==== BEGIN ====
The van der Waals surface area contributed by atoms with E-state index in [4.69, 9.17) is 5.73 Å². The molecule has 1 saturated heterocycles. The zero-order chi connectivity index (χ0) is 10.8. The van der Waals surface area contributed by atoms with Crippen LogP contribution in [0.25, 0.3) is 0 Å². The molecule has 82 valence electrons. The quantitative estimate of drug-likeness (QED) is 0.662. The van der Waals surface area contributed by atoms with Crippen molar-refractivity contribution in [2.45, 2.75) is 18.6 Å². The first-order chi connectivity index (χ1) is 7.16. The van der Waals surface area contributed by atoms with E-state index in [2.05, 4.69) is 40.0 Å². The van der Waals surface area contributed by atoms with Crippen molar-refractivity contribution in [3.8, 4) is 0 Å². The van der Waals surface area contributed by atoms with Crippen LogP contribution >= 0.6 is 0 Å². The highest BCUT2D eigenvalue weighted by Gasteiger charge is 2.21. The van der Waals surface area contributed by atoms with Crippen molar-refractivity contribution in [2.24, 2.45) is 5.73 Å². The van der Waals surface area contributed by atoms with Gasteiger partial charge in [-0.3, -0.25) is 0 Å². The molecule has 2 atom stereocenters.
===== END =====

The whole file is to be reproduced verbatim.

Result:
The van der Waals surface area contributed by atoms with E-state index in [4.69, 9.17) is 5.73 Å². The molecule has 1 saturated heterocycles. The zero-order chi connectivity index (χ0) is 10.8. The van der Waals surface area contributed by atoms with Crippen LogP contribution in [0.25, 0.3) is 0 Å². The molecule has 82 valence electrons. The quantitative estimate of drug-likeness (QED) is 0.662. The van der Waals surface area contributed by atoms with Crippen molar-refractivity contribution in [2.45, 2.75) is 18.6 Å². The first-order chi connectivity index (χ1) is 7.16. The van der Waals surface area contributed by atoms with E-state index in [2.05, 4.69) is 40.0 Å². The van der Waals surface area contributed by atoms with Crippen molar-refractivity contribution in [3.8, 4) is 0 Å². The van der Waals surface area contributed by atoms with Crippen LogP contribution >= 0.6 is 0 Å². The highest BCUT2D eigenvalue weighted by Gasteiger charge is 2.21. The van der Waals surface area contributed by atoms with Crippen molar-refractivity contribution in [2.24, 2.45) is 5.73 Å². The van der Waals surface area contributed by atoms with Gasteiger partial charge in [-0.3, -0.25) is 0 Å². The molecule has 2 atom stereocenters.